Ethical issues in human embryonic stem cell research

In Kristen Renwick Monroe, Ronald B. Miller & Jerome Tobis (eds.), Fundamentals of the Stem Cell Debate: The Scientific, Religious, Ethical & Political Issues. University of California Press (2008)

Authors
Philip J. Nickel
Eindhoven University of Technology
Abstract
As a moral philosopher, the perspective I will take in this chapter is one of argumentation and informed judgment about two main questions: whether individuals should ever choose to conduct human embryonic stem cell research, and whether the law should permit this type of research. I will also touch upon a secondary question, that of whether the government ought to pay for this type of research. I will discuss some of the main arguments at stake, and explain how the ethical conflict over these questions differs from the political conflict over them. I will be guided throughout by the assumption that the unique scientific and clinical promise of human embryonic stem cell research is significant. Those who have doubts about this assumption should consult other chapters in this volume in which the issue is addressed directly. I begin with one of the basic facts relevant to the ethical issue of stem cell research: you and I, along with everybody else we know, developed out of clumps of primordial cells, which happen to be the very same clumps that serve as the source for human embryonic stem cells in the laboratory. Let us call these “source cells” for short, since they can be used in this way. Each individual has developed into whatever she is now out of a one-celled animal, which then became a blastocyst, a multi-celled human embryo. These blastocysts are partly made up of an inner mass of cells, and the body of every adult person has developed out of this inner mass. It is this very same clump from the inner part of the blastocyst that consists of source cells for human embryonic stem 1 cell research. These cells can be extracted and grown into a laboratory specimen of extraordinary interest to scientists. Before discussing the significance of the fact that all humans originate from these source cells, it is useful to begin by asking some perhaps rather simple-minded questions about how any one of us knows this fact to be true in the first place. How do I know that I developed from a single cell, and then a blastocyst? In my own case, the main way I know this is that other people have told me so..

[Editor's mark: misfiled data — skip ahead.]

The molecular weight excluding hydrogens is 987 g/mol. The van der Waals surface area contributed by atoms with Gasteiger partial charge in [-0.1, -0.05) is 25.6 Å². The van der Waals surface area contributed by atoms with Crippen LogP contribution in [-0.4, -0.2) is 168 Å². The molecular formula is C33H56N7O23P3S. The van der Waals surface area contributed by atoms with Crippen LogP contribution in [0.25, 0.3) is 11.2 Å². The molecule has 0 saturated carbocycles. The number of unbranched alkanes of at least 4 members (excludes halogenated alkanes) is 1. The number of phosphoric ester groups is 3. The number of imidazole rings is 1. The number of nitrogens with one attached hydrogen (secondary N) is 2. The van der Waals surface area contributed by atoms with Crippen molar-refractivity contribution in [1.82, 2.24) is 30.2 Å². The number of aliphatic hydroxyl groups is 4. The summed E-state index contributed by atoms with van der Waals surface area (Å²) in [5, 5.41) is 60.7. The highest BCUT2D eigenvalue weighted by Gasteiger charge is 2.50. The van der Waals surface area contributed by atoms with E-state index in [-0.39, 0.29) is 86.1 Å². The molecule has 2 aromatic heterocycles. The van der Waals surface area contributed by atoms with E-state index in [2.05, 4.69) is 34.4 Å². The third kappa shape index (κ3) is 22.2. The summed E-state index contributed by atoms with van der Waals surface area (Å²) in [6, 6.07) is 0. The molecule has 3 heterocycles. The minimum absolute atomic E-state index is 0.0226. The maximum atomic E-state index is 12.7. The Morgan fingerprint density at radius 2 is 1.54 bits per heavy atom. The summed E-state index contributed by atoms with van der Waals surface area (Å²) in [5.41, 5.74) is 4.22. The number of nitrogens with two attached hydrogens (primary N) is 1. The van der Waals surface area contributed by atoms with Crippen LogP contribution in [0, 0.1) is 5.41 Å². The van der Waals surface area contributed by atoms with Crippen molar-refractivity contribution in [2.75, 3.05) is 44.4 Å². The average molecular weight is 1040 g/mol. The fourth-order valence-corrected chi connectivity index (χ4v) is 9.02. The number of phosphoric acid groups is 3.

Keywords No keywords specified (fix it)
Categories (categorize this paper)
Buy the book Find it on Amazon.com
Options
Edit this record
Mark as duplicate
Export citation
Find it on Scholar
Request removal from index
Revision history

Download options

PhilArchive copy


Upload a copy of this paper     Check publisher's policy     Papers currently archived: 59,759
External links

Setup an account with your affiliations in order to access resources via your University's proxy server
Configure custom proxy (use this if your affiliation does not provide a proxy)
Through your library

References found in this work BETA

No references found.

Add more references

Citations of this work BETA

Add more citations

Similar books and articles

Analytics

Added to PP index
2009-01-28

Total views
18 ( #573,358 of 2,432,576 )

Recent downloads (6 months)
0

How can I increase my downloads?

Downloads

My notes